I’ve been playing more Dragon Age 2, with the plan of finally beating it before the next game comes out! With thinking about that, I am realizing we haven’t really commented on what’s going on with Dragon Age really since we talked about Dragon Age Keep. We’ve been looking forward to this since the early days of the blog!
We had fears about this game – mainly about what consoles it would be on. And then fears, based on our experience of the Bioware games in recent years. But despite all of that, I am hopeful for the game! Not much else to say as an introduction, so… have this trailer!
The Common Fears
Our original fear was that Dragon Age: Inquisition would not be on the existing consoles. Yes, there’s the economic concern with this: would we need to get the new consoles? We were thinking it would be the game that would force us to choose a console, and make the expensive purchase. Not something we considered lightly.
However, for us (and I think a lot of others) there was a much bigger concern. This was a game that is built on choices – and a continuing plot. And the way to do both was to import your last game. It’s something they started in Baldur’s Gate and have continued on to now, to great effect in the Mass Effect Trilogy, all on one console generation.
So the news finally came through, and it was good! This game is going to be on the previous generation consoles, as well as the new. Functionally for us, that means we can get the X-Box 360 version and play through from our existing gameplay. For lot of other people, it means that on their 360 or PS3, they can do the same. Maybe that includes you.
It’s a great decision. And they’re not alone, as a game – I’m not sure there’s a full game that is next-generation specific yet that has come out. So maybe our fear was unfounded. And heck, there’s even the new Borderlands game – which is staying on the old consoles only!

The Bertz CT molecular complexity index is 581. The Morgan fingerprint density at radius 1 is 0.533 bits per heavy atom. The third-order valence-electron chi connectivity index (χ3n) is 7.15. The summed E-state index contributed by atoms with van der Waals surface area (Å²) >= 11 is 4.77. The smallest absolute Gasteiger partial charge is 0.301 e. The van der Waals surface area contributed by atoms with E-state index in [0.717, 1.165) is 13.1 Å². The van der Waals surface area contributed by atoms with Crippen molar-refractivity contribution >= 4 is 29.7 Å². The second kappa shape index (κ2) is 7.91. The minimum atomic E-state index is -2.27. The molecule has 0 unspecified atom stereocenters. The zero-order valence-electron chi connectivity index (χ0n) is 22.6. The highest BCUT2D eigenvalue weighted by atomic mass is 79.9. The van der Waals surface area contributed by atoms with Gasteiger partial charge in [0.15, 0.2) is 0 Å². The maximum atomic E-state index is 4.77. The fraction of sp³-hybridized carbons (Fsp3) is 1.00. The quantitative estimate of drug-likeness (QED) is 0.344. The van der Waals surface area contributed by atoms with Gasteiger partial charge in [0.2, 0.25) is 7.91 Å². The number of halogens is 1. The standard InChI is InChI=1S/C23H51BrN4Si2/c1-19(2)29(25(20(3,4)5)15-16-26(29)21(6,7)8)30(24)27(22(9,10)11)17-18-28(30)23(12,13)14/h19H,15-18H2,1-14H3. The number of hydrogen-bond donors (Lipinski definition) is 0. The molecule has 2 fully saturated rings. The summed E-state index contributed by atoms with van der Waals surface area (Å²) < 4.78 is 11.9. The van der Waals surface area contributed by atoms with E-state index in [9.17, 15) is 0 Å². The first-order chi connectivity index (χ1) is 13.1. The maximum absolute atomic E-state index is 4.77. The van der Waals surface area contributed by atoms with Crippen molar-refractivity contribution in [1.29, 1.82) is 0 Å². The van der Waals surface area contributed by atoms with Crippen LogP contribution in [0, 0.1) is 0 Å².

At this point, it looks like the game that is finally going to be next-gen only is Arkham Knight, which seems fitting – our first X-Box 360 game was Arkham Asylum.
Looking Back at Dragon Age Past
So Holly’s picked up and played a bit of the first Dragon Age recently, with some of her observations documented here. And just looking back at that game a bit, and really considering what do in the game again… it reminded us just how good a game it was. And playing Dragon Age 2 again has been a ton of fun.
Let’s look at the Bioware timeline really quickly:
- Mass Effect, which was great but had room for improvement;
- Dragon Age: Origins, which was fantastic and open but maybe could use some combat improvement;
- Mass Effect 2, which seemed to meet those needs for an updated combat system, without necessarily losing anything in the storytelling;
- Dragon Age 2, which tried way too hard to do the “your choices matter” thing over the course of ten in-game years;
- and then Mass Effect 3, which introduced the idea of having a large army at your command in a vague way, and which followed up all of the choice stuff with seemingly scripted results.